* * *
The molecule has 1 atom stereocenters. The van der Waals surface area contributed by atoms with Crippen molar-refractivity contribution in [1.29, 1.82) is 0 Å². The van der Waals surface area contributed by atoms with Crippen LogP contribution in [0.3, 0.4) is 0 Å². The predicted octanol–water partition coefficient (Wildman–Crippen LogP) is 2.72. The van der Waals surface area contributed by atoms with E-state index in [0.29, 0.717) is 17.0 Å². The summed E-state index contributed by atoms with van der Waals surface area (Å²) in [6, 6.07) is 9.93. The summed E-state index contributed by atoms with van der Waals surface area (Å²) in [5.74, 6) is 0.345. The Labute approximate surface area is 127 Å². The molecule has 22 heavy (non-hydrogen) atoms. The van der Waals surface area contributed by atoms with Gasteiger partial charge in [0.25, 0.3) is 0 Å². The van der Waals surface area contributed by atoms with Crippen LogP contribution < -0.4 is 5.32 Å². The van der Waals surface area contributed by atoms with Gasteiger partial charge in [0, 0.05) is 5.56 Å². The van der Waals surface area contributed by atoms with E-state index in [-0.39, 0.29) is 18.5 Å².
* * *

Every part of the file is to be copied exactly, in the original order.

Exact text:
The molecule has 1 atom stereocenters. The van der Waals surface area contributed by atoms with Crippen molar-refractivity contribution in [1.29, 1.82) is 0 Å². The van der Waals surface area contributed by atoms with Crippen LogP contribution in [0.3, 0.4) is 0 Å². The predicted octanol–water partition coefficient (Wildman–Crippen LogP) is 2.72. The van der Waals surface area contributed by atoms with E-state index in [0.29, 0.717) is 17.0 Å². The summed E-state index contributed by atoms with van der Waals surface area (Å²) in [6, 6.07) is 9.93. The summed E-state index contributed by atoms with van der Waals surface area (Å²) in [5.74, 6) is 0.345. The Labute approximate surface area is 127 Å². The molecule has 22 heavy (non-hydrogen) atoms. The van der Waals surface area contributed by atoms with Gasteiger partial charge in [0.25, 0.3) is 0 Å². The van der Waals surface area contributed by atoms with Crippen LogP contribution < -0.4 is 5.32 Å². The van der Waals surface area contributed by atoms with Gasteiger partial charge in [0, 0.05) is 5.56 Å². The van der Waals surface area contributed by atoms with E-state index in [-0.39, 0.29) is 18.5 Å².